Mariners Analysis

Thursday, June 28, 2007

Mariner fans feeling good

It seems like most of the columns, blog posts and fan comments today are focused on the recent success of the team. A sweep of the Red Sox is always sweet, and it's understandable after years of doom and gloom around this team it's nice to to be able to bask in the glow of winning for a bit.

Yesterday we saw the good Dice-K, not the early version the Mariners teed off on somewhat surprisingly. Lost in the feel-good nature of yesterday was Hargrove and his opinion on Matsuzaka as a pitcher.

Earlier this year, Hargrove was asked what he thought of the new Japanese star. The basic response was sort of a "no comment" with a sly "if only I could tell you what I really feel." It only made me hate Hargrove more at the time, since only an idiot could look at the pitchers ability and not see reasoning for the hype (and I know Hargrove is not an idiot). While someone could reasonably argue he's not a $100 million pitcher, you can't argue he has no value to a team. Yesterday we saw him locating his fastball, and normally when a pitcher holds a team to one run, you expect to win the game. Who would have guessed a pitcher Hargrove didn't want (Matsuzaka) could be outpitched by another pitcher (Feierabend) who's only playing because the pitchers he really wanted sucked so bad!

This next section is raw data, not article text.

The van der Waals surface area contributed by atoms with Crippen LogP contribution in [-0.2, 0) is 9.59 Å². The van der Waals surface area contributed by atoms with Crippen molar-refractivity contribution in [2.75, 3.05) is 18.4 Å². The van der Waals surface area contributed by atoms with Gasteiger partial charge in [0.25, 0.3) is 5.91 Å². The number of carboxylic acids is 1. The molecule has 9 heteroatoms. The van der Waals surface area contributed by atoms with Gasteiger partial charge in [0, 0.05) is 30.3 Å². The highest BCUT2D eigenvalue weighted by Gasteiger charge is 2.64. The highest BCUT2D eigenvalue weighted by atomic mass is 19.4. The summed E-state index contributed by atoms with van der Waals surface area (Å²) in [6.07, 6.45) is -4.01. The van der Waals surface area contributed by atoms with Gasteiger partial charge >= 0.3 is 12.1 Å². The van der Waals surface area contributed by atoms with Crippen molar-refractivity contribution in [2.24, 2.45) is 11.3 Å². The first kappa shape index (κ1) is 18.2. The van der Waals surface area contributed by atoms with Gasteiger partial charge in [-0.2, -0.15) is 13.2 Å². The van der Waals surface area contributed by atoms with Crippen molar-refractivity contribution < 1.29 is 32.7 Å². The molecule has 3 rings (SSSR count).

It was an interesting case study. The Mariners refused to bid for Matsuzaka for reasons that are still unknown. They went out and signed pitchers who either suck (Weaver) or traded for pitchers who suck (HoRam) and only went to the minors through necessity, not insightful planning.

This wasn't a case of the Mariners realizing they had better prospects and didn't need to throw $52 million at a posting fee. This is a case of a pitching plan that failed miserably, and while entering plans D and F they might have possibly learned something.

The lesson isn't that Feirebend is a better pitcher than Matsuzaka. It's the lesson that really, really good pitchers are worth big money to smart teams, and not-so-good pitchers (Weaver, HoRam) are often times sitting in your own system.

If Hargrove was paying attention yesterday, he might have noticed the other teams pitcher would have looked pretty damn good in a Mariner uniform.

But for now, we'll leave that for another day and just try to remember what it feels like to root for a team that doesn't completely suck.